> [Da, $b] + (-1)^k$ [a, Db] $= ([da, b] + [A ^ a, b]) + (-1)^k ([a, db] + [a,$
> $A ^ b]).$

I can't quite make sense of your second example. How is it different from
the first one? If a and b, as you say, take values in a representation of
the Lie algebra where A is valued, what is [a,b]?

Igor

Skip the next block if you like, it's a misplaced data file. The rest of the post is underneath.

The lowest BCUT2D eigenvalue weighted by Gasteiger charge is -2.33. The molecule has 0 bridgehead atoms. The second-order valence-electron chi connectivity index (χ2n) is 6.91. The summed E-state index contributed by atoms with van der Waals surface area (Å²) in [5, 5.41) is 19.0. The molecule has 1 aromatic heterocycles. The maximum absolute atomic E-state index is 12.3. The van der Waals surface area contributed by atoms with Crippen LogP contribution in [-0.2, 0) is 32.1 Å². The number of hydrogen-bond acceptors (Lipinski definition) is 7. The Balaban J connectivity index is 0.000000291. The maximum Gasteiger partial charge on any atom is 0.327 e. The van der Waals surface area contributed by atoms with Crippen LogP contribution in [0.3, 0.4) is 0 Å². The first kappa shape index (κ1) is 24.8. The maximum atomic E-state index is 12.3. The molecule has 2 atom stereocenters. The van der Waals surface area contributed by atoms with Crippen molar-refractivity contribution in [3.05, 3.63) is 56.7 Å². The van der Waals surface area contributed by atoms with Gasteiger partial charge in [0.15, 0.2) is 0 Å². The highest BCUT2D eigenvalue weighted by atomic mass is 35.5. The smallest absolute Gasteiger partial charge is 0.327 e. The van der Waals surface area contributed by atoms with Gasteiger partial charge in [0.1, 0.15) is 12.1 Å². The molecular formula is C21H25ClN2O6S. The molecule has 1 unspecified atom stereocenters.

"Igor Khavkine" wrote in message news:pan.2005.02.21.04.28.32.472820@gmail.com... > > This is the graded Jacobi identity. So both d and [A,.] are graded > derivations, hence their sum should be a graded derivation as well. > I finally got this to work out (thanks). So: (1) If a and b take values in the same Lie algebra as the connection 1-form A, D([a, b]) = [Da, $b] + (-1)^k$ [a, Db] holds and so D is a graded derivation in this sense. I also found a reference that confirmed this fact. > I can't quite make sense of your second example. How is it different from > the first one? If a and b, as you say, take values in a representation of > the Lie algebra where A is valued, what is [a,b]? Good question...! What I had in mind here was the case where a and b take values in the tangent space of the manifold; if they take vector values that are acted on by a representation of the Lie algebra, their values do not form vector fields and as you say we cannot define the Lie commutator. So: (2) If a and b take values in the tangent space of the manifold, we can ask if D([a, b]) = [Da, $b] + (-1)^k$ [a, Db]. For example if a is a vector-valued 0-form we have Da(v) $:= Del_v(a)$ and so for vector fields a and b, the question is whether $$Del_v([a, b]) = [Del_v(a), b] +[/itex] [a, $Del_v(b)]$. I calculated that this relation does not hold, and thus D is NOT a derivation in this sense. I could not find a reference that confirmed this. However, in the process of looking I did come across some other related constructions. (3) Since $Del_v$ is defined to act on tensor products of vector fields a and b via $Del_v(a x b) := (Del_v(a)) x b + a x (Del_v(b)),$$ one can consider forms that take values in the tensor algebra. In this sense, D is is an (un-graded) derivation, since D(a x [itex]b) = (Da) x b + a x (Db)$ holds (I think). (4) One can then also consider forms that take values in the exterior algebra; e.g. if a and b are vector-valued 1-forms, $$(a ^ b)(v, w) := a(v) ^ b(w) - a(w) ^ b(v)= (a(v) x b(w) - b(w) x a(v)) - (a(w) x b(v) - b(v) x a(w))$$ is an antisymmetric tensor valued 2-form. In this sense, D is a graded derivation, since $$D(a ^ b) = Da ^ b + (-1)^k a ^ Db$$ holds. I did find a reference for this fact.